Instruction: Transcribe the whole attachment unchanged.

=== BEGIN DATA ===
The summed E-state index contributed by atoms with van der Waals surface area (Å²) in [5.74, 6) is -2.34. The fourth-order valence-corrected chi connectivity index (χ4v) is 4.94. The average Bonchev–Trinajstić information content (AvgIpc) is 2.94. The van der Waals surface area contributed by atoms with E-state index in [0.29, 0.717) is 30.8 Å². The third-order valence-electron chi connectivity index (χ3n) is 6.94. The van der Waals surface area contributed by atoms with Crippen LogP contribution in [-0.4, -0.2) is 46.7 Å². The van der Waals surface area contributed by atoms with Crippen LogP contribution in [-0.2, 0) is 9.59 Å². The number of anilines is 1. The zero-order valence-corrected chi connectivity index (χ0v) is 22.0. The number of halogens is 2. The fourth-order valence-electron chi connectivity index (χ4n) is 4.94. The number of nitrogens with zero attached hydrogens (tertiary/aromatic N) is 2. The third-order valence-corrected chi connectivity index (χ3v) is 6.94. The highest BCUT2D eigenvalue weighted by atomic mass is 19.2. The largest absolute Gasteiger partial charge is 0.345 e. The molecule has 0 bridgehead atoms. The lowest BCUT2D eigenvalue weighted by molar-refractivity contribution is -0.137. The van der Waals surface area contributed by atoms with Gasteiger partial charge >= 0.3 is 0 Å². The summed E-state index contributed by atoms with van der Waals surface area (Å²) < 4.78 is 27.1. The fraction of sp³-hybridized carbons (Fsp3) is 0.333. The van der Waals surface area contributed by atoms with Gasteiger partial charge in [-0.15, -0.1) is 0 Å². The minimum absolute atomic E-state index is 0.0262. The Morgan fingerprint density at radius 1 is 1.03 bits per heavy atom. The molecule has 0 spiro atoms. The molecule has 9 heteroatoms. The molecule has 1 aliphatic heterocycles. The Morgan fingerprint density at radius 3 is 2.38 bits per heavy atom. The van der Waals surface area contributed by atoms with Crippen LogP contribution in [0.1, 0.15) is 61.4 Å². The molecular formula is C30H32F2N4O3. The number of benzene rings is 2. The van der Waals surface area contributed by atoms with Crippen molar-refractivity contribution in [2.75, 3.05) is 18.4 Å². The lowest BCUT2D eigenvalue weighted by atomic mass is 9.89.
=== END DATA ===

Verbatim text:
The summed E-state index contributed by atoms with van der Waals surface area (Å²) in [5.74, 6) is -2.34. The fourth-order valence-corrected chi connectivity index (χ4v) is 4.94. The average Bonchev–Trinajstić information content (AvgIpc) is 2.94. The van der Waals surface area contributed by atoms with E-state index in [0.29, 0.717) is 30.8 Å². The third-order valence-electron chi connectivity index (χ3n) is 6.94. The van der Waals surface area contributed by atoms with Crippen LogP contribution in [-0.4, -0.2) is 46.7 Å². The van der Waals surface area contributed by atoms with Crippen LogP contribution in [-0.2, 0) is 9.59 Å². The number of anilines is 1. The zero-order valence-corrected chi connectivity index (χ0v) is 22.0. The number of halogens is 2. The fourth-order valence-electron chi connectivity index (χ4n) is 4.94. The number of nitrogens with zero attached hydrogens (tertiary/aromatic N) is 2. The third-order valence-corrected chi connectivity index (χ3v) is 6.94. The highest BCUT2D eigenvalue weighted by atomic mass is 19.2. The largest absolute Gasteiger partial charge is 0.345 e. The molecule has 0 bridgehead atoms. The lowest BCUT2D eigenvalue weighted by molar-refractivity contribution is -0.137. The van der Waals surface area contributed by atoms with Gasteiger partial charge >= 0.3 is 0 Å². The summed E-state index contributed by atoms with van der Waals surface area (Å²) < 4.78 is 27.1. The fraction of sp³-hybridized carbons (Fsp3) is 0.333. The van der Waals surface area contributed by atoms with Gasteiger partial charge in [-0.15, -0.1) is 0 Å². The minimum absolute atomic E-state index is 0.0262. The Morgan fingerprint density at radius 1 is 1.03 bits per heavy atom. The molecule has 0 spiro atoms. The molecule has 9 heteroatoms. The molecule has 1 aliphatic heterocycles. The Morgan fingerprint density at radius 3 is 2.38 bits per heavy atom. The van der Waals surface area contributed by atoms with Crippen LogP contribution in [0.1, 0.15) is 61.4 Å². The molecular formula is C30H32F2N4O3. The number of benzene rings is 2. The van der Waals surface area contributed by atoms with Crippen molar-refractivity contribution in [2.75, 3.05) is 18.4 Å². The lowest BCUT2D eigenvalue weighted by atomic mass is 9.89.